Mobile Feelings

© 2002-03, Christa SOMMERER & Laurent MIGNONNEAU

IAMAS lnstitute of Advanced Media Arts and Sciences, Gifu Japan

in collaboration with France Telecom  Studio Creatif, Paris


text originally published in: CODE The Language of our Time, Ars Electronica 2003, Hantje Cantz Verlag, pp. 258-261.


Mobile phones have intruded our daily lives like hardly any other technology since the television and the desktop computer. While mobile phone users are generally glad to embrace the enormous advantages of being reachable any-time and any-where, a reduced sense of privacy combined with the involuntary witnessing of anonymous people’s private businesses has created a strange and sometimes awkward form of self-awareness and attention towards others. Mobile phones have transformed ordinary people into actors who narrate their most private details on the theatrical stages of train stations, restaurants, public spaces, streets, meeting areas, and any other social gathering places.


"Mobile Feelings" is an artistic project that explores the ambivalence of sharing personal information with an anonymous audience. Instead of communication via voice or images to people we know, "Mobile Feelings" lets people communicate with strangers through virtual touch and body sensations including smell and sweat using specially designed mobile phones.

As opposed to application-based systems in the area of “affective computing” [1], “wearable computing” [2], “robotic user interfaces” [3] and tactile interfaces for handheld devices [4], “Mobile Feelings” aims to create unusual and unsettling sensations of sharing private body sensations with complete strangers over a mobile phone network.


Users at the Ars Electronica are provided with specially equipped "Mobile Feelings" phone devices that resemble organic or bodily shapes. These devices host miniature bio-sensors and actuators that capture the users' heartbeat, blood volume pressure and pulse, skin conductivity, sweat and smell. All data can be sent to other anonymous users who can perceive and feel these most private sensations through actuators, vibrators, ventilators, micro-electromechanical and micro-bio-electrochemical systems which are also embedded in each "Mobile Feelings" device.

 "Mobile Feelings" devices communicate with each other through a standard mobile phone network and users can move around freely to use their devices anywhere and anytime just like normal mobile phones.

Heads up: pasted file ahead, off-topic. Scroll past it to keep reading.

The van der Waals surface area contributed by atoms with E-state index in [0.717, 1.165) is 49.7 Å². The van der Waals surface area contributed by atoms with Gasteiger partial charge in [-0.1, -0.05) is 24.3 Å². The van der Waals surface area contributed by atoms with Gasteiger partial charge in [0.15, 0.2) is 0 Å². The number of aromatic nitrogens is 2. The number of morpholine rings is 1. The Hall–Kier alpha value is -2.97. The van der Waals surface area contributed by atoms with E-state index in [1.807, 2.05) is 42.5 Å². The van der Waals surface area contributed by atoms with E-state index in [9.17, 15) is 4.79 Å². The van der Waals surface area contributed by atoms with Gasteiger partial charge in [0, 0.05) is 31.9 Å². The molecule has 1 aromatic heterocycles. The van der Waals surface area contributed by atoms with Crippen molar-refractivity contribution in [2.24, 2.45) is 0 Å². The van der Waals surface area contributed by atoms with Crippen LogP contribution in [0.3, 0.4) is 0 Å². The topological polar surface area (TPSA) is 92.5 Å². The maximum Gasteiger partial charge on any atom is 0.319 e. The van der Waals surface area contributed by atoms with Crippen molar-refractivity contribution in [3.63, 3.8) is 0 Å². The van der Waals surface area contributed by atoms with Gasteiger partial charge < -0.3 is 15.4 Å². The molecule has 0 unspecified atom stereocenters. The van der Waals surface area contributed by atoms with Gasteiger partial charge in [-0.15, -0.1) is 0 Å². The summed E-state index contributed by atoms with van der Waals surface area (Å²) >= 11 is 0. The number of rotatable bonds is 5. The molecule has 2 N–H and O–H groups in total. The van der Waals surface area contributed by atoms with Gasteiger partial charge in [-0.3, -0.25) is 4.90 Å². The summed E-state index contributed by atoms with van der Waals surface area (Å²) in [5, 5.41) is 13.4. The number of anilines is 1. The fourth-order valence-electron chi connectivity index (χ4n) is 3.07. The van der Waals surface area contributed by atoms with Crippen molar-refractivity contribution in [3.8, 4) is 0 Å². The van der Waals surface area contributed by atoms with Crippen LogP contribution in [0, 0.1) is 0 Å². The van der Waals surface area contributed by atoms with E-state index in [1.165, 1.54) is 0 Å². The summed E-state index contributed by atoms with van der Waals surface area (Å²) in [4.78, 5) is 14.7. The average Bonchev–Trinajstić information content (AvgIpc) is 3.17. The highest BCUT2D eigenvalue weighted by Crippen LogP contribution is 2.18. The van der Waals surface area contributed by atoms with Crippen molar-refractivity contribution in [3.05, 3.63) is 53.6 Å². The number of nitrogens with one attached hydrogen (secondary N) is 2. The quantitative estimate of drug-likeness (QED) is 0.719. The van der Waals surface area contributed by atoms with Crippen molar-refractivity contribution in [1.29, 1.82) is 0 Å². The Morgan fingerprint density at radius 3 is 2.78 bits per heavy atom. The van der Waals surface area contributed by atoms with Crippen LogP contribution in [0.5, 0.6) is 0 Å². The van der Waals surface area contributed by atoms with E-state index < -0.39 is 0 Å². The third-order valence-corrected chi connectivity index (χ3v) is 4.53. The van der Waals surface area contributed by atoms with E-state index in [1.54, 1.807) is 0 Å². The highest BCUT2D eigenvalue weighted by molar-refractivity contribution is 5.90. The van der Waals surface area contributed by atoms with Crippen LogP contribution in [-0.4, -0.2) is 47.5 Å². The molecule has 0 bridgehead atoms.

Besides capturing and transmitting the various body data, the "Mobile Feelings" devices also display images of the other connected users. When a user touches her device and selects one of the displayed persons, she can receive this person’s body sensations, through for example a tickle, a vibration, a small wind or humidity, a pulse, a push or a slight stroke, creating a strange and perhaps erotic ambiguity.

Mobile Art for Daily Life

“Mobile Feelings” works anywhere and anytime and the physical location of people becomes completely irrelevant.

"Mobile Feelings" proposes an art form is this not any more location- or context based but instead becomes integrated into people’s daily lives.

“Mobile Feelings” is an artistic project that investigates how technology has transformed our social and individual lives [5] and how we have accepted a reduced sense of privacy in exchange for connectivity and mobility. The project also explores how the sense of “touch” still remains one of our most private sensations, which we often avoid to share with strangers [6] and still lack a concise language to describe [7].

Finally, “Mobile Feelings” explores novel forms of mobile communications that might as well include smell and sweat as more private ways of “feeling and communicating with each other over distance.” In our aim to get media art off the walls and out into people’s lives, “Mobile Feelings” presents another step towards the merging of art, life and society.


[1] Picard, R. W. and Klein, J. 2002. “Computers that Recognise and Respond to User Emotion: Theoretical and Practical Implications,” In: Interacting with Computers, 14, 2.

[2] Mann, S. 1997. “Wearable Computing: A First Step Toward Personal Imaging,” In: Computer, Vol. 30, No. 2, February 1997

[3] Sekiguchi, D., Inami, M., Kawakami, N., Maeda, T., Yanagida, Y. and Tachi S. 2001. “RobotPHONE: RUI for Interpersonal Communication,” In: Siggraph’01 Conference Abstracts and Applications, ACM Siggraph, p.134.

[4] Poupyrev, I., Maruyama, S. and Rekimoto, J. 2002. “Ambient Touch: Designing tactile interfaces for handheld devices,” In: UIST'2002. ACM. p. 51-60.

[5] Plant, S. 2001. “On the Mobile: the Effects of Mobile Telephones on Social and Individual Life,” Study report for Motorola Inc.

[6] Stenslie, S. 1996. “Wiring the Flesh: Towards the Limits and Possibilities of the Virtual Body,” In: Ars Electronica'96. Memesis. The Future of Evolution. Vienna/New York: Springer Verlag.

[7] Heller, M. A. and Schiff, W. (Eds.) 1991. The Psychology of Touch. Hillsdale, NJ.: Lawrence Erlbaum Associates.